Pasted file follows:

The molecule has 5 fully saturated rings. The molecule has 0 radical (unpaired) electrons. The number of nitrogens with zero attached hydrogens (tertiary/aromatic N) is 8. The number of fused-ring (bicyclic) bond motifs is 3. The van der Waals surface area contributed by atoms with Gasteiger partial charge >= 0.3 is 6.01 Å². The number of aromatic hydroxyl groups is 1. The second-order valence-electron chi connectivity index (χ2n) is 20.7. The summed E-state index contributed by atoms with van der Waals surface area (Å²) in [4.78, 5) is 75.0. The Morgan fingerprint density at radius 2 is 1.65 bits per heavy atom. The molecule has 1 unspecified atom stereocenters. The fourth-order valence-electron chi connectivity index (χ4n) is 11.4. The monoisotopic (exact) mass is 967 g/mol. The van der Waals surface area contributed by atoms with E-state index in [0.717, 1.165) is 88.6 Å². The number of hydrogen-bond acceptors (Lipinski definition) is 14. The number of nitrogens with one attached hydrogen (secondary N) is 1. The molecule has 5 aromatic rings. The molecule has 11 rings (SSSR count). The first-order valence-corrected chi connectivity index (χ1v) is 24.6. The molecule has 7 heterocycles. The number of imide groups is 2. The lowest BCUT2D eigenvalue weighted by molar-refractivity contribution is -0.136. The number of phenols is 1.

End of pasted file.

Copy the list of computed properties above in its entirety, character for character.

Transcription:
The molecule has 5 fully saturated rings. The molecule has 0 radical (unpaired) electrons. The number of nitrogens with zero attached hydrogens (tertiary/aromatic N) is 8. The number of fused-ring (bicyclic) bond motifs is 3. The van der Waals surface area contributed by atoms with Gasteiger partial charge >= 0.3 is 6.01 Å². The number of aromatic hydroxyl groups is 1. The second-order valence-electron chi connectivity index (χ2n) is 20.7. The summed E-state index contributed by atoms with van der Waals surface area (Å²) in [4.78, 5) is 75.0. The Morgan fingerprint density at radius 2 is 1.65 bits per heavy atom. The molecule has 1 unspecified atom stereocenters. The fourth-order valence-electron chi connectivity index (χ4n) is 11.4. The monoisotopic (exact) mass is 967 g/mol. The van der Waals surface area contributed by atoms with E-state index in [0.717, 1.165) is 88.6 Å². The number of hydrogen-bond acceptors (Lipinski definition) is 14. The number of nitrogens with one attached hydrogen (secondary N) is 1. The molecule has 5 aromatic rings. The molecule has 11 rings (SSSR count). The first-order valence-corrected chi connectivity index (χ1v) is 24.6. The molecule has 7 heterocycles. The number of imide groups is 2. The lowest BCUT2D eigenvalue weighted by molar-refractivity contribution is -0.136. The number of phenols is 1.